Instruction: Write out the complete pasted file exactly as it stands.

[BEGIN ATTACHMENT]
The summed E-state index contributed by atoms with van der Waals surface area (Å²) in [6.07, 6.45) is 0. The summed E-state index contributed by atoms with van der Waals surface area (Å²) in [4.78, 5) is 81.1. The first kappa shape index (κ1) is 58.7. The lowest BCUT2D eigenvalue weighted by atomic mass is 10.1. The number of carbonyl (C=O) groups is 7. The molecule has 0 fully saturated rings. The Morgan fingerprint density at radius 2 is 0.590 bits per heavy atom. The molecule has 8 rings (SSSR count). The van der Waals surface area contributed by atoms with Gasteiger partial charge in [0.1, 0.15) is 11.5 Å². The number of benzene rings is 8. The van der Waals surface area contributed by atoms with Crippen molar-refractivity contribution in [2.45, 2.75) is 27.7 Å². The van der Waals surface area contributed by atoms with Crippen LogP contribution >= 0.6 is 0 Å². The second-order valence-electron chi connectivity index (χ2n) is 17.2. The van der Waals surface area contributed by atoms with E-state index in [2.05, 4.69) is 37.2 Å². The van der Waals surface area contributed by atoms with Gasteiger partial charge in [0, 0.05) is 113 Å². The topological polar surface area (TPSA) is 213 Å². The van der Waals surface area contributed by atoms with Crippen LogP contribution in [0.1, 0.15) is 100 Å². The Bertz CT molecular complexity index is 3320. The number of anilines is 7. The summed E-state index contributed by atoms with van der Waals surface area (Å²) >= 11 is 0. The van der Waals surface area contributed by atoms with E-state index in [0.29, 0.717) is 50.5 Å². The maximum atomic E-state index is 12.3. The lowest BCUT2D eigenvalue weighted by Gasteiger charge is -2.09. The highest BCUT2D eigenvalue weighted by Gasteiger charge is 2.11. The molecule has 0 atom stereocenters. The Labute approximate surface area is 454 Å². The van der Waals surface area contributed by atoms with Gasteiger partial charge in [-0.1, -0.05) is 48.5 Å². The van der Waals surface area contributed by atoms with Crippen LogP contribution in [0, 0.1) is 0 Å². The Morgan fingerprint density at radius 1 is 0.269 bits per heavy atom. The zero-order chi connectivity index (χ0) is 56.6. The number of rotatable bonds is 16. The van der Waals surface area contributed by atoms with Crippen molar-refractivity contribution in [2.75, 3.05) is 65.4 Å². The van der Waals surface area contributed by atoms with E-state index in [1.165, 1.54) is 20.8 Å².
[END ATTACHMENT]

The summed E-state index contributed by atoms with van der Waals surface area (Å²) in [6.07, 6.45) is 0. The summed E-state index contributed by atoms with van der Waals surface area (Å²) in [4.78, 5) is 81.1. The first kappa shape index (κ1) is 58.7. The lowest BCUT2D eigenvalue weighted by atomic mass is 10.1. The number of carbonyl (C=O) groups is 7. The molecule has 0 fully saturated rings. The Morgan fingerprint density at radius 2 is 0.590 bits per heavy atom. The molecule has 8 rings (SSSR count). The van der Waals surface area contributed by atoms with Gasteiger partial charge in [0.1, 0.15) is 11.5 Å². The number of benzene rings is 8. The van der Waals surface area contributed by atoms with Crippen molar-refractivity contribution in [2.45, 2.75) is 27.7 Å². The van der Waals surface area contributed by atoms with Crippen LogP contribution >= 0.6 is 0 Å². The second-order valence-electron chi connectivity index (χ2n) is 17.2. The van der Waals surface area contributed by atoms with E-state index in [2.05, 4.69) is 37.2 Å². The van der Waals surface area contributed by atoms with Gasteiger partial charge in [0, 0.05) is 113 Å². The topological polar surface area (TPSA) is 213 Å². The van der Waals surface area contributed by atoms with Crippen LogP contribution in [0.1, 0.15) is 100 Å². The Bertz CT molecular complexity index is 3320. The number of anilines is 7. The summed E-state index contributed by atoms with van der Waals surface area (Å²) >= 11 is 0. The van der Waals surface area contributed by atoms with E-state index in [0.29, 0.717) is 50.5 Å². The maximum atomic E-state index is 12.3. The lowest BCUT2D eigenvalue weighted by Gasteiger charge is -2.09. The highest BCUT2D eigenvalue weighted by Gasteiger charge is 2.11. The molecule has 0 atom stereocenters. The Labute approximate surface area is 454 Å². The van der Waals surface area contributed by atoms with Gasteiger partial charge in [-0.1, -0.05) is 48.5 Å². The van der Waals surface area contributed by atoms with Crippen LogP contribution in [0, 0.1) is 0 Å². The Morgan fingerprint density at radius 1 is 0.269 bits per heavy atom. The zero-order chi connectivity index (χ0) is 56.6. The number of rotatable bonds is 16. The van der Waals surface area contributed by atoms with Crippen molar-refractivity contribution in [2.75, 3.05) is 65.4 Å². The van der Waals surface area contributed by atoms with E-state index in [1.165, 1.54) is 20.8 Å².